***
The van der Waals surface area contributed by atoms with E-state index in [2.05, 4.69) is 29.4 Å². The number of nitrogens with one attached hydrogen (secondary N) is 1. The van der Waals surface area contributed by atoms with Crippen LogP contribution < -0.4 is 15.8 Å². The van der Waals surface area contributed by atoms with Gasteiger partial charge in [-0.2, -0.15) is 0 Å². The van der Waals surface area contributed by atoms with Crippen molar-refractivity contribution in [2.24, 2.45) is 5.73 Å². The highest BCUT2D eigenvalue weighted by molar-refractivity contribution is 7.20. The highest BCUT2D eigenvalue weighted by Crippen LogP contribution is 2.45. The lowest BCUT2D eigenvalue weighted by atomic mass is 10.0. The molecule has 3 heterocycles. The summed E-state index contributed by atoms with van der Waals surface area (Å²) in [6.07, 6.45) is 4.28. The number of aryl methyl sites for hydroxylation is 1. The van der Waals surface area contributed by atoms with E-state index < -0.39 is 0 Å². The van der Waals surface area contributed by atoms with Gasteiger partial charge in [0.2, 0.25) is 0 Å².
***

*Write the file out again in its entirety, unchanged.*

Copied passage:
The van der Waals surface area contributed by atoms with E-state index in [2.05, 4.69) is 29.4 Å². The number of nitrogens with one attached hydrogen (secondary N) is 1. The van der Waals surface area contributed by atoms with Crippen LogP contribution < -0.4 is 15.8 Å². The van der Waals surface area contributed by atoms with Gasteiger partial charge in [-0.2, -0.15) is 0 Å². The van der Waals surface area contributed by atoms with Crippen molar-refractivity contribution in [2.24, 2.45) is 5.73 Å². The highest BCUT2D eigenvalue weighted by molar-refractivity contribution is 7.20. The highest BCUT2D eigenvalue weighted by Crippen LogP contribution is 2.45. The lowest BCUT2D eigenvalue weighted by atomic mass is 10.0. The molecule has 3 heterocycles. The summed E-state index contributed by atoms with van der Waals surface area (Å²) in [6.07, 6.45) is 4.28. The number of aryl methyl sites for hydroxylation is 1. The van der Waals surface area contributed by atoms with E-state index < -0.39 is 0 Å². The van der Waals surface area contributed by atoms with Gasteiger partial charge in [0.2, 0.25) is 0 Å².